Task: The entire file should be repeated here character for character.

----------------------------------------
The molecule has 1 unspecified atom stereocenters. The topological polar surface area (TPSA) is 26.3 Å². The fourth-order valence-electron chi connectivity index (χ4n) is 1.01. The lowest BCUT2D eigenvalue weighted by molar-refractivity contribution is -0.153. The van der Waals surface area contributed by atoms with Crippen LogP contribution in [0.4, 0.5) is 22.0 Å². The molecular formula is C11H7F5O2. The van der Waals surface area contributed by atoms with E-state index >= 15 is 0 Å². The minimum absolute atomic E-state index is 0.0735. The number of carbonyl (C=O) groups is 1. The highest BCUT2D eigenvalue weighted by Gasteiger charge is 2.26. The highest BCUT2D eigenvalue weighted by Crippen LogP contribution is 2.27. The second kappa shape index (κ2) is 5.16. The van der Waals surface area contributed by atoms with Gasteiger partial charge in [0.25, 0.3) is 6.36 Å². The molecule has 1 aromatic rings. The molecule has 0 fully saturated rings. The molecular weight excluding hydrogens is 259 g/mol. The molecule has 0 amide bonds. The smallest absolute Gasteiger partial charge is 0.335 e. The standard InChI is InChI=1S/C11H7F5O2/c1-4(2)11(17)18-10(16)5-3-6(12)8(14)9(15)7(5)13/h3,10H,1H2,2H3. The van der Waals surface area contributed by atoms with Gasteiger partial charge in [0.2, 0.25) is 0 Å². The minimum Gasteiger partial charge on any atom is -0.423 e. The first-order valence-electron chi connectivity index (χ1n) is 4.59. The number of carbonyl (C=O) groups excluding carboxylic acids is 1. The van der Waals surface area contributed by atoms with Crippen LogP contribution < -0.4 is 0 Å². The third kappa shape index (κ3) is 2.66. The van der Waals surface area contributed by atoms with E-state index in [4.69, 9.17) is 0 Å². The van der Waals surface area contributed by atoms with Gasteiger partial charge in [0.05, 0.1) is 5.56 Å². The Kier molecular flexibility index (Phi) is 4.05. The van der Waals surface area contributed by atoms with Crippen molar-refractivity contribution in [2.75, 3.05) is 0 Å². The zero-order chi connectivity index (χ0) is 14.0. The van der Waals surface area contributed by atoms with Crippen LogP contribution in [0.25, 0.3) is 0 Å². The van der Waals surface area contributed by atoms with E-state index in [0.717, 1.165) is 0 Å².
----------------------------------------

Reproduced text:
The molecule has 1 unspecified atom stereocenters. The topological polar surface area (TPSA) is 26.3 Å². The fourth-order valence-electron chi connectivity index (χ4n) is 1.01. The lowest BCUT2D eigenvalue weighted by molar-refractivity contribution is -0.153. The van der Waals surface area contributed by atoms with Crippen LogP contribution in [0.4, 0.5) is 22.0 Å². The molecular formula is C11H7F5O2. The van der Waals surface area contributed by atoms with E-state index >= 15 is 0 Å². The minimum absolute atomic E-state index is 0.0735. The number of carbonyl (C=O) groups is 1. The highest BCUT2D eigenvalue weighted by Gasteiger charge is 2.26. The highest BCUT2D eigenvalue weighted by Crippen LogP contribution is 2.27. The second kappa shape index (κ2) is 5.16. The van der Waals surface area contributed by atoms with Gasteiger partial charge in [0.25, 0.3) is 6.36 Å². The molecule has 1 aromatic rings. The molecule has 0 fully saturated rings. The molecular weight excluding hydrogens is 259 g/mol. The molecule has 0 amide bonds. The smallest absolute Gasteiger partial charge is 0.335 e. The standard InChI is InChI=1S/C11H7F5O2/c1-4(2)11(17)18-10(16)5-3-6(12)8(14)9(15)7(5)13/h3,10H,1H2,2H3. The van der Waals surface area contributed by atoms with Gasteiger partial charge in [0.2, 0.25) is 0 Å². The minimum Gasteiger partial charge on any atom is -0.423 e. The first-order valence-electron chi connectivity index (χ1n) is 4.59. The number of carbonyl (C=O) groups excluding carboxylic acids is 1. The van der Waals surface area contributed by atoms with Crippen LogP contribution < -0.4 is 0 Å². The third kappa shape index (κ3) is 2.66. The van der Waals surface area contributed by atoms with E-state index in [4.69, 9.17) is 0 Å². The van der Waals surface area contributed by atoms with Gasteiger partial charge in [0.05, 0.1) is 5.56 Å². The Kier molecular flexibility index (Phi) is 4.05. The van der Waals surface area contributed by atoms with Crippen molar-refractivity contribution in [2.75, 3.05) is 0 Å². The zero-order chi connectivity index (χ0) is 14.0. The van der Waals surface area contributed by atoms with Crippen LogP contribution in [0.25, 0.3) is 0 Å². The van der Waals surface area contributed by atoms with E-state index in [0.717, 1.165) is 0 Å².